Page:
Diplomat trying to end Gaza war warns an attack on U.S. forces could widen it
A MARTÍNEZ, HOST:
One of the diplomats trying to stop the Israel-Hamas war gave a warning.
STEVE INSKEEP, HOST:
He said an attack on U.S. forces could widen the war instead of ending it. The prime minister of Qatar is in Washington for talks with U.S. officials, trying to work out a framework of a deal to pause or end the war in Gaza and get Israeli hostages released.
MARTÍNEZ: NPR's Eyder Peralta joins us now from Tel Aviv. So what's this warning about?
EYDER PERALTA, BYLINE: It all stems from this attack against U.S. forces. Three American service members were killed in a drone attack in Jordan. The U.S. says the attack came from an Iranian-backed militia in Iraq. And officials tell NPR that the air defense systems at the base were thwarted. It appears that a U.S. drone was in the sky at the same time as this enemy drone, and so operators were confused. They didn't know whether this was a friendly or an enemy aircraft, so it was able to attack the base. More than 40 other U.S. troops were injured. And now what everyone is waiting for is the U.S. response.
MARTÍNEZ: Yeah. And then there's concern that that response, whatever it happens to be, could derail these talks.
PERALTA: Yeah. That's right. The prime minister and foreign minister of Qatar, Mohammed bin Abdulrahman Al Thani, is in Washington for talks with U.S. officials. Qatar is playing a critical role in the negotiations with Israel, the U.S. and Egypt. And speaking to the Atlantic Council, he said the situation in the Middle East is boiling. Everyone, he says, is dancing at the edge, and everyone knows that this attack against U.S. forces in Jordan will have consequences. Let's listen.
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PRIME MINISTER MOHAMMED BIN ABDULRAHMAN AL THANI: I hope that nothing would undermine the efforts that we are doing or jeopardize the process, yet it will definitely have an impact. One way or another, it will have an impact on the regional security. And we hope that things get contained and not to get escalated beyond control.
PERALTA: This attack against U.S. forces is coming at a really critical time in this Israeli war against Hamas. The death toll is mounting. There are still more than a hundred Israeli hostages in Gaza. They've been there since October 7. There's been high-level meetings in Paris to reach a deal or to try to stop or pause the fighting and to release the hostages. And the worry is that these attacks in the region can complicate those talks.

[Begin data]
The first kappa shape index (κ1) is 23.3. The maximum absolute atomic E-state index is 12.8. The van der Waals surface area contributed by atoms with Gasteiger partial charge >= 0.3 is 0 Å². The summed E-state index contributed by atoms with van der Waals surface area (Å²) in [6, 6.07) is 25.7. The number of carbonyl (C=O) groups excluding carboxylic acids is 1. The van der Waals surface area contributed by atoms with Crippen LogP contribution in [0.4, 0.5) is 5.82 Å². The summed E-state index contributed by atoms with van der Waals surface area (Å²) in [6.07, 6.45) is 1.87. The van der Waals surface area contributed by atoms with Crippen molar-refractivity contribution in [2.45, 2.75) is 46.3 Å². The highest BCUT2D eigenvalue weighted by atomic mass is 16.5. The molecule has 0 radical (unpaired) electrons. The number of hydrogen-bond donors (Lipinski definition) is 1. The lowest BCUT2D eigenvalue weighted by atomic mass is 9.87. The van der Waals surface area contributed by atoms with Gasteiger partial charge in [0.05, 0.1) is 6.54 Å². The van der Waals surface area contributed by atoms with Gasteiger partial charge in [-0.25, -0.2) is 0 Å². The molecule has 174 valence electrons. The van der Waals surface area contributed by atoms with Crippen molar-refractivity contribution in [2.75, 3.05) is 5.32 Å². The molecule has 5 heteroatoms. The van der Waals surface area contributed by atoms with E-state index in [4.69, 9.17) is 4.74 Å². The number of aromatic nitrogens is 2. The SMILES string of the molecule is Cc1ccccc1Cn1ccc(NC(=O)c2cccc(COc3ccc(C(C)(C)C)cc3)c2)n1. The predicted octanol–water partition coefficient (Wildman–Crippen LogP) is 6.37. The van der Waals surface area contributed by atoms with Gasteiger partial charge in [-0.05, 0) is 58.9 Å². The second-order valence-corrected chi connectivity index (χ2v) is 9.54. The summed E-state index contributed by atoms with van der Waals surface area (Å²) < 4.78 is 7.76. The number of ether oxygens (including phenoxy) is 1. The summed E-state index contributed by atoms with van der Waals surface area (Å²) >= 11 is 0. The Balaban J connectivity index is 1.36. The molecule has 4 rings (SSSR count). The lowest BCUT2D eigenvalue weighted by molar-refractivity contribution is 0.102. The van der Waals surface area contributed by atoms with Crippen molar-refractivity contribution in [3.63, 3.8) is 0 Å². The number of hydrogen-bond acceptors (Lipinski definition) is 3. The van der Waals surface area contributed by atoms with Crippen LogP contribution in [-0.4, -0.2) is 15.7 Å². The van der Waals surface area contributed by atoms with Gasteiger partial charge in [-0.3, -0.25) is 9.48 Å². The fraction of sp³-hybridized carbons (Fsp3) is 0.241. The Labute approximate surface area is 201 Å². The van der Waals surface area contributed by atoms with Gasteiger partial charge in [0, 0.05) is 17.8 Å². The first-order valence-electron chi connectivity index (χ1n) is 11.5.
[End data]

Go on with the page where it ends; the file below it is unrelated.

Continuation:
And what the prime minister of Qatar is saying is that whatever that American retaliation is, has the potential to throw the peace process between Israel and Hamas into disarray. And that's important because so much of this chaos has emerged from this conflict. Just to put that in context, the Pentagon says that there have been about 160 attacks against U.S. bases since the Gaza war broke out.
MARTÍNEZ: And about that peace process, Eyder, I mean, what are the chances of something coming out of it?
PERALTA: Our understanding is that right now, it's with Hamas - that they are considering the deal that was hashed out by the international community. And the outside world seems much more hopeful about the prospects. Secretary of State Antony Blinken said that there was, quote, "real hope" for a deal.
But since those talks wrapped, there have been dueling statements issued by Israel and Hamas that leave an impression that there is still a lot of work to do. There's even disagreement about what a cease-fire would mean. Would it be for a determined amount of time, or would it be a permanent cease-fire? And meanwhile, the war continues in Gaza. More than 26,000 Palestinians have been killed, according to Gaza's health ministry. And yesterday evening, Hamas launched rockets toward here in Tel Aviv. That hadn't happened in weeks. And in the West Bank city of Jenin, Israeli military raided a major hospital there and killed three militants. They say they were planning an attack. The hospital says that they were actually patients.
MARTÍNEZ: All right, that's NPR's Eyder Peralta, reporting from Tel Aviv. Thank you very much.
PERALTA: Thank you, A. Transcript provided by NPR, Copyright NPR.
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